Unsafe Dams Threaten Communities Nationwide


There are few things as scary as a dam failing in the middle of the night, with vulnerable communities just downstream. But that’s exactly what happened last week in Massachusetts. Luckily nobody was harmed when the 300 year old dam in Freetown breached, but it is a sober reminder of the threat unsafe dams pose to thousands of communities across the country.

“Dams across the state are living on borrowed time, and many of our communities are at risk,” Brian Graber, Northeast regional director of river restoration for American Rivers, told the Boston Herald. “These dams were built decades to centuries ago and many of them, perhaps most, no longer serve the function that they were built to provide. Closing our eyes to the problem doesn’t make it disappear. The most cost-effective, permanent way for communities to solve the problems of unsafe dams is to remove them.”

American Rivers plays a lead role removing unsafe dams in Massachusetts and nationwide. And it is critical work. Just look at these alarming numbers from the Association of State Dam Safety Officials (ASDSO) –

  • There are more than 87,000 dams currently under state regulation nationwide
  • 10,127 have been classified as high hazard, meaning they pose a serious threat to human life if they should fail
  • Of those high hazard dams, 1,333 have been identified as structurally deficient or unsafe
  • The average dam inspector in the US is responsible for more than 400 dams. The ASDSO recommends that each inspector is responsible for fewer than 50 dams.

Many Americans live in the shadow of high hazard dams — some of which are structurally unsafe — and don’t even know it.  Most states don’t require that people are notified if they live within a dam failure inundation zone, and evacuation plans in the event of a dam failure are rarely well-publicized.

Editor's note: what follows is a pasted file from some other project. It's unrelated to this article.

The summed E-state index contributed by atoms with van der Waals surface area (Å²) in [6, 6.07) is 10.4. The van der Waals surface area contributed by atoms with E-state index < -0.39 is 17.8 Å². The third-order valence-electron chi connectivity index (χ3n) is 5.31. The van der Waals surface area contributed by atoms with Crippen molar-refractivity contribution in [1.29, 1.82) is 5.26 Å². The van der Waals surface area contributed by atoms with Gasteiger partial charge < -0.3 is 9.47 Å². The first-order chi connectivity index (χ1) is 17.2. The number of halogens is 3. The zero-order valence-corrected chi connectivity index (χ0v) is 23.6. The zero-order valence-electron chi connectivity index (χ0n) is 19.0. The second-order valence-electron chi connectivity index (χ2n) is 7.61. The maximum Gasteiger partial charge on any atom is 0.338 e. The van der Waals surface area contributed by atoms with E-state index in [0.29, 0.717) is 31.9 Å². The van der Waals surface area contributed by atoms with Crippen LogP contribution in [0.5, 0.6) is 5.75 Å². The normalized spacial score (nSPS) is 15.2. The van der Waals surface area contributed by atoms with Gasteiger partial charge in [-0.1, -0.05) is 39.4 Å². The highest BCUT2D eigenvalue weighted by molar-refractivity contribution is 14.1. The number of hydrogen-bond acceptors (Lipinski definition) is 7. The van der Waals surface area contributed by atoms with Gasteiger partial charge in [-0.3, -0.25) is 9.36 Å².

Many state dam safety offices are under-funded, and there are inconsistencies across states. Consider that in some states, such as Missouri, a 34-foot high structure isn’t even considered a dam. Alabama doesn’t even have a dam safety program and doesn’t track the number of dams in the state. In Rhode Island, there is one dam safety inspector for all of the state’s 600 dams. Many dams in America have outlived their usefulness, and about 10 percent have no known owner.

The American Society of Civil Engineers grades the nation’s infrastructure on a regular basis. Dams have repeatedly received a D.

Armed with such statistics, communities across the country are finding that removing many of these dangerous structures is often the safest, most cost effective way of fixing the problem. Getting rid of these relics not only removes a hazard to the community, but can also provide other benefits including natural flood protection, improved water quality, and wildlife habitat.

In the wake of the near-disaster in Massachusetts last week, it is time for dam owners to take personal responsibility and recognize their own liability. Obsolete dams should be removed before they become hazards.